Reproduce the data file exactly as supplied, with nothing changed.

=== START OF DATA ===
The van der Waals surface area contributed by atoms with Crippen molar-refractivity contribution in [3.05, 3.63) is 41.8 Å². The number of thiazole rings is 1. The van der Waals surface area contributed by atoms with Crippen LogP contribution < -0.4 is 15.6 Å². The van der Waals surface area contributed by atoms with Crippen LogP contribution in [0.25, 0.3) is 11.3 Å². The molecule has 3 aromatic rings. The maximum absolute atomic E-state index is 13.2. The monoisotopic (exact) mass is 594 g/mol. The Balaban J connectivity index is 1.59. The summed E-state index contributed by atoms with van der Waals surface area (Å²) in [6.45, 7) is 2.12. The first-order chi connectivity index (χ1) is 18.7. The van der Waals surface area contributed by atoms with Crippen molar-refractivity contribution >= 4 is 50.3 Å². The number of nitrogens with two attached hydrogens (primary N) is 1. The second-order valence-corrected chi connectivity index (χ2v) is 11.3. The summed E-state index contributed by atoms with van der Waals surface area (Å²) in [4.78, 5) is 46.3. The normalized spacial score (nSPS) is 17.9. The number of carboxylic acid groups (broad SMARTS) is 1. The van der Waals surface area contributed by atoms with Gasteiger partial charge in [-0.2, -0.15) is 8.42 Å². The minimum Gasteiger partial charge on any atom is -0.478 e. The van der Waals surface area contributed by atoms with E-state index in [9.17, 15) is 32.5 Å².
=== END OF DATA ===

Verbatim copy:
The van der Waals surface area contributed by atoms with Crippen molar-refractivity contribution in [3.05, 3.63) is 41.8 Å². The number of thiazole rings is 1. The van der Waals surface area contributed by atoms with Crippen LogP contribution < -0.4 is 15.6 Å². The van der Waals surface area contributed by atoms with Crippen LogP contribution in [0.25, 0.3) is 11.3 Å². The molecule has 3 aromatic rings. The maximum absolute atomic E-state index is 13.2. The monoisotopic (exact) mass is 594 g/mol. The Balaban J connectivity index is 1.59. The summed E-state index contributed by atoms with van der Waals surface area (Å²) in [6.45, 7) is 2.12. The first-order chi connectivity index (χ1) is 18.7. The van der Waals surface area contributed by atoms with Crippen molar-refractivity contribution >= 4 is 50.3 Å². The number of nitrogens with two attached hydrogens (primary N) is 1. The second-order valence-corrected chi connectivity index (χ2v) is 11.3. The summed E-state index contributed by atoms with van der Waals surface area (Å²) in [4.78, 5) is 46.3. The normalized spacial score (nSPS) is 17.9. The number of carboxylic acid groups (broad SMARTS) is 1. The van der Waals surface area contributed by atoms with Gasteiger partial charge in [-0.2, -0.15) is 8.42 Å². The minimum Gasteiger partial charge on any atom is -0.478 e. The van der Waals surface area contributed by atoms with E-state index in [9.17, 15) is 32.5 Å².